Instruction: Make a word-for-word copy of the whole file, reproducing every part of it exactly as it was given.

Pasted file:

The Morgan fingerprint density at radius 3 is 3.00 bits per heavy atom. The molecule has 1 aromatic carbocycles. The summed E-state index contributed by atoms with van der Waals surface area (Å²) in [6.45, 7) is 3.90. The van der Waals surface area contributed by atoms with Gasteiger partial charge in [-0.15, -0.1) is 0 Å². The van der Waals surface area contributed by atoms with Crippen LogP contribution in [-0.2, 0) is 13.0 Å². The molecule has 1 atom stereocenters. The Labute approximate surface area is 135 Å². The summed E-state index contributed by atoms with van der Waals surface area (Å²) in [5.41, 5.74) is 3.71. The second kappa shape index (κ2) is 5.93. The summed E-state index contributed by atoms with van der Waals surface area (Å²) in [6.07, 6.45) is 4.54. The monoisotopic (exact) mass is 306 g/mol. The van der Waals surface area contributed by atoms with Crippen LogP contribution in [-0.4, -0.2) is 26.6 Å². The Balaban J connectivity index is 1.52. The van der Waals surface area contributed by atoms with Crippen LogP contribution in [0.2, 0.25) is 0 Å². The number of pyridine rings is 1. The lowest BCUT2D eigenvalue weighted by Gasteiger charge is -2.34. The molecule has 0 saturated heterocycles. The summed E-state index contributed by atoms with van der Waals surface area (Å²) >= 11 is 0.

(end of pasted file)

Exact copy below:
The Morgan fingerprint density at radius 3 is 3.00 bits per heavy atom. The molecule has 1 aromatic carbocycles. The summed E-state index contributed by atoms with van der Waals surface area (Å²) in [6.45, 7) is 3.90. The van der Waals surface area contributed by atoms with Gasteiger partial charge in [-0.15, -0.1) is 0 Å². The van der Waals surface area contributed by atoms with Crippen LogP contribution in [-0.2, 0) is 13.0 Å². The molecule has 1 atom stereocenters. The Labute approximate surface area is 135 Å². The summed E-state index contributed by atoms with van der Waals surface area (Å²) in [5.41, 5.74) is 3.71. The second kappa shape index (κ2) is 5.93. The summed E-state index contributed by atoms with van der Waals surface area (Å²) in [6.07, 6.45) is 4.54. The monoisotopic (exact) mass is 306 g/mol. The van der Waals surface area contributed by atoms with Crippen LogP contribution in [-0.4, -0.2) is 26.6 Å². The Balaban J connectivity index is 1.52. The van der Waals surface area contributed by atoms with Crippen LogP contribution in [0.2, 0.25) is 0 Å². The number of pyridine rings is 1. The lowest BCUT2D eigenvalue weighted by Gasteiger charge is -2.34. The molecule has 0 saturated heterocycles. The summed E-state index contributed by atoms with van der Waals surface area (Å²) >= 11 is 0.